Blogger Brett McKay has written an excellent series on Manly Honor. Moderns often poo-poo the concept preferring relativism over what they view as an "outdated" concept. This despite the fact that they are still - knowningly or not - influenced by the ancient concept of honor - when it works to their advantage (relativism). Here's an excerpt from McKay's latest installment:
Yet, a shadow of honor in its most basic form – bravery for men, chastity for women – continues to linger on. “If you doubt it,” Bowman writes, ”try calling a man a wimp, or a woman a slut.” And you can’t reverse that either; men will generally shrug if you call them a slut (tellingly, there still really isn’t a popular derogatory word for a man who sleeps around), and women won’t usually be offended if called a wimp . . . Take the case of Sandra Fluke. When Rush Limbaugh called her a slut in February, his comments provoked widespread outrage…and then the wave crested and went away as quickly as it had risen. In a traditional honor culture, Fluke’s father would have challenged Rush to a duel (now that is something I would have paid to watch) in order to defend her honor and to resolve the scandal in a clear and definitive way. The interesting thing about the Fluke affair is that at the same time she advanced a liberal, progressive cause, she appealed to the ethics of traditional honor. That she considered being called a slut the basest of insults, and that she appreciated President Obama for standing up for her and essentially defending her honor, directly harkened back to an ancient culture of honor. It was an interesting juxtaposition.The concept of honor can still be found "lingering" in our legal system as well - don't laugh. For example, when I served as a Magistrate for the Commonwealth of Virginia, I was intrigued to find out that it was still a misdemeanor in Virginia to impugn a woman's "virtue and chastity." At the time, my supervisor was an attorney and graduate of Washington & Lee law school. He explained to me that the history and intent of the statute assumed that female virtue was so important to the well-being of the Commonwealth, that it was "assumed" that all females within its borders were chaste. Suggesting otherwise - without conclusive proof - would contribute to the collapse of Virginia's moral foundations. Though the law falls under the general heading of slander and libel and pertains to impugning the character of men as well, its emphasis concerned the virtue of the fairer sex. The law remains in the Virginia Code today:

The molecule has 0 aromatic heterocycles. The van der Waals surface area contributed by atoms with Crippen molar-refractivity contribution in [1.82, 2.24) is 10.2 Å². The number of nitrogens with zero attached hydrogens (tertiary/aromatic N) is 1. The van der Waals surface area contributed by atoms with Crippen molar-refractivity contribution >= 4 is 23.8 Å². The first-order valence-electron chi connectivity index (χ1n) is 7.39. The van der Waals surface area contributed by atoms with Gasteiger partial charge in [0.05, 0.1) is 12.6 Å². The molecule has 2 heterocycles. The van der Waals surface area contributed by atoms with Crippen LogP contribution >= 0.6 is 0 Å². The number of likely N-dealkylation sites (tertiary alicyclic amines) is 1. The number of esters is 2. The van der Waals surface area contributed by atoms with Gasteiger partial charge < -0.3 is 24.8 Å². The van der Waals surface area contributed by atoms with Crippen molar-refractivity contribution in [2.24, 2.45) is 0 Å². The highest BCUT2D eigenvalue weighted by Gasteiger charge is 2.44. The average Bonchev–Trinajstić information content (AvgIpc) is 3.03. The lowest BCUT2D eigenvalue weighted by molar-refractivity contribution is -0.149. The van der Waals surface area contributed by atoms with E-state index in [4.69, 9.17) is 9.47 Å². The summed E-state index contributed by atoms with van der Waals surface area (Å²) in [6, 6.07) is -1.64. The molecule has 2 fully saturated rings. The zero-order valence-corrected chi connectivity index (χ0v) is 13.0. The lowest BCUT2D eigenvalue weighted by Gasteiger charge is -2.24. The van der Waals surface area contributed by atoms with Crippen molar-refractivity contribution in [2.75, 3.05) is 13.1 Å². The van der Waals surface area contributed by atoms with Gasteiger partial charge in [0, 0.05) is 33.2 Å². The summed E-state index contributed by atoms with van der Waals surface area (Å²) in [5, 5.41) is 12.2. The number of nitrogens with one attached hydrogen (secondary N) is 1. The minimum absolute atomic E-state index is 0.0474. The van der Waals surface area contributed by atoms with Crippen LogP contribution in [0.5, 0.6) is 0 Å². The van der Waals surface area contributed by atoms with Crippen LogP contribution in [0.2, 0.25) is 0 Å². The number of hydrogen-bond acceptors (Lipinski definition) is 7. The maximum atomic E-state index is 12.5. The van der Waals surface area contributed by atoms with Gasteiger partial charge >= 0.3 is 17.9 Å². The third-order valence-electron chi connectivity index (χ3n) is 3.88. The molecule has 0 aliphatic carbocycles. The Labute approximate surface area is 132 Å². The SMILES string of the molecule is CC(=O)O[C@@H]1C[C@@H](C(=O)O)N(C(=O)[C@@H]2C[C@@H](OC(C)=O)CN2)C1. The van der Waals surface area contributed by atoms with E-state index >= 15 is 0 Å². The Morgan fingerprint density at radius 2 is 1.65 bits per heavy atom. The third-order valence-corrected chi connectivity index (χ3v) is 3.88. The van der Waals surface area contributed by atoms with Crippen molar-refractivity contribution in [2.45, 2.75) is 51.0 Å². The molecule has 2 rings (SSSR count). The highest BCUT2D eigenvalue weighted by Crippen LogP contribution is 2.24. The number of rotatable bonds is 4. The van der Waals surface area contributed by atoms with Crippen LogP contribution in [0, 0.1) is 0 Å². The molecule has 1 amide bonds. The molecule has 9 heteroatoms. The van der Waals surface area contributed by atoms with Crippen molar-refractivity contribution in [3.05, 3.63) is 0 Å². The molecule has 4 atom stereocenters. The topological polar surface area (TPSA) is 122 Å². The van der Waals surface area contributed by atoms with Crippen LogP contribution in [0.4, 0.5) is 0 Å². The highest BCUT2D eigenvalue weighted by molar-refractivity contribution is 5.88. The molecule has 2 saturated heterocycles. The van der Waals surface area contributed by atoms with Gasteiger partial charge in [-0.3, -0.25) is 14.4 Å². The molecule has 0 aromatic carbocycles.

§ 18.2-417. Slander and libel.
Any person who shall falsely utter and speak, or falsely write and publish, of and concerning any female of chaste character, any words derogatory of such female's character for virtue and chastity, or imputing to such female acts not virtuous and chaste, or who shall falsely utter and speak, or falsely write and publish, of and concerning another person, any words which from their usual construction and common acceptation are construed as insults and tend to violence and breach of the peace or shall use grossly insulting language to any female of good character or reputation, shall be guilty of a Class 3 misdemeanor.
The defendant shall be entitled to prove upon trial in mitigation of the punishment, the provocation which induced the libelous or slanderous words, or any other fact or circumstance tending to disprove malice, or lessen the criminality of the offense.
In a couple of the previous installments, McKay discussed the Northern & Southern concepts of honor. Here's how he introduced the his essay about Southern honor:
In our last post about the history of honor, we took a look at how honor manifested itself in the American North around the time of the Civil War. Yet when most folks think about honor in the States, both then and now, what first comes to mind is invariably the South. There’s a reason for that. While honor in the North evolved during the 19th century away from the ideals of primal honor and towards a private, personal quality synonymous with “integrity,” the South held onto the tenets of traditional honor for a much longer period of time. Unlike the Northern code of honor, which emphasized emotional restraint, moral piety, and economic success, the Southern honor code in many ways paralleled the medieval honor code of Europe — combining the reflexive, violent honor of primitive man with the public virtue and chivalry of knights.
The whole series is worthwhile and I recommend it to readers.